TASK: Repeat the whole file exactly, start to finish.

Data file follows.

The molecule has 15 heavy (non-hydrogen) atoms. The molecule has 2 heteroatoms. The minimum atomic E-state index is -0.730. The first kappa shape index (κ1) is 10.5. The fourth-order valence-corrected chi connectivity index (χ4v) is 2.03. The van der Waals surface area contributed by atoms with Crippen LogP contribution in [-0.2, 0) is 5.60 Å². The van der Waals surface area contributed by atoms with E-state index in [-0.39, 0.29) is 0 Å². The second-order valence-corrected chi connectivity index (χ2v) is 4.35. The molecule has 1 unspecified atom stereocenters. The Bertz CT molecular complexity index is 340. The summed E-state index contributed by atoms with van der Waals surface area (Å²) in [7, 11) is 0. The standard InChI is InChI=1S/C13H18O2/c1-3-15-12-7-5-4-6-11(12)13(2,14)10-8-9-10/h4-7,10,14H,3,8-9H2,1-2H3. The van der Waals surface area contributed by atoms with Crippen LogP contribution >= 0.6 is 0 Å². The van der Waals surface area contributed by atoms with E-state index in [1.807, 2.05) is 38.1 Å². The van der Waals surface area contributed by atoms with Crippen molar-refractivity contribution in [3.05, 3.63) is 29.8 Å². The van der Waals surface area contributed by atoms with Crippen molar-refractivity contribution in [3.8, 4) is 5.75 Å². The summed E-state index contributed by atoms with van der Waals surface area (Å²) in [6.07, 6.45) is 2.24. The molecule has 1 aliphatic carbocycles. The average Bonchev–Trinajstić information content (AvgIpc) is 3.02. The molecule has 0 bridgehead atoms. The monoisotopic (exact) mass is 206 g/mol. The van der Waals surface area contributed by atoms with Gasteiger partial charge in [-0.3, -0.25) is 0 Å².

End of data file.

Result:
The molecule has 15 heavy (non-hydrogen) atoms. The molecule has 2 heteroatoms. The minimum atomic E-state index is -0.730. The first kappa shape index (κ1) is 10.5. The fourth-order valence-corrected chi connectivity index (χ4v) is 2.03. The van der Waals surface area contributed by atoms with Crippen LogP contribution in [-0.2, 0) is 5.60 Å². The van der Waals surface area contributed by atoms with E-state index in [-0.39, 0.29) is 0 Å². The second-order valence-corrected chi connectivity index (χ2v) is 4.35. The molecule has 1 unspecified atom stereocenters. The Bertz CT molecular complexity index is 340. The summed E-state index contributed by atoms with van der Waals surface area (Å²) in [7, 11) is 0. The standard InChI is InChI=1S/C13H18O2/c1-3-15-12-7-5-4-6-11(12)13(2,14)10-8-9-10/h4-7,10,14H,3,8-9H2,1-2H3. The van der Waals surface area contributed by atoms with Crippen LogP contribution >= 0.6 is 0 Å². The van der Waals surface area contributed by atoms with E-state index in [1.807, 2.05) is 38.1 Å². The van der Waals surface area contributed by atoms with Crippen molar-refractivity contribution in [3.05, 3.63) is 29.8 Å². The van der Waals surface area contributed by atoms with Crippen molar-refractivity contribution in [3.8, 4) is 5.75 Å². The summed E-state index contributed by atoms with van der Waals surface area (Å²) in [6.07, 6.45) is 2.24. The molecule has 1 aliphatic carbocycles. The average Bonchev–Trinajstić information content (AvgIpc) is 3.02. The molecule has 0 bridgehead atoms. The monoisotopic (exact) mass is 206 g/mol. The van der Waals surface area contributed by atoms with Gasteiger partial charge in [-0.3, -0.25) is 0 Å².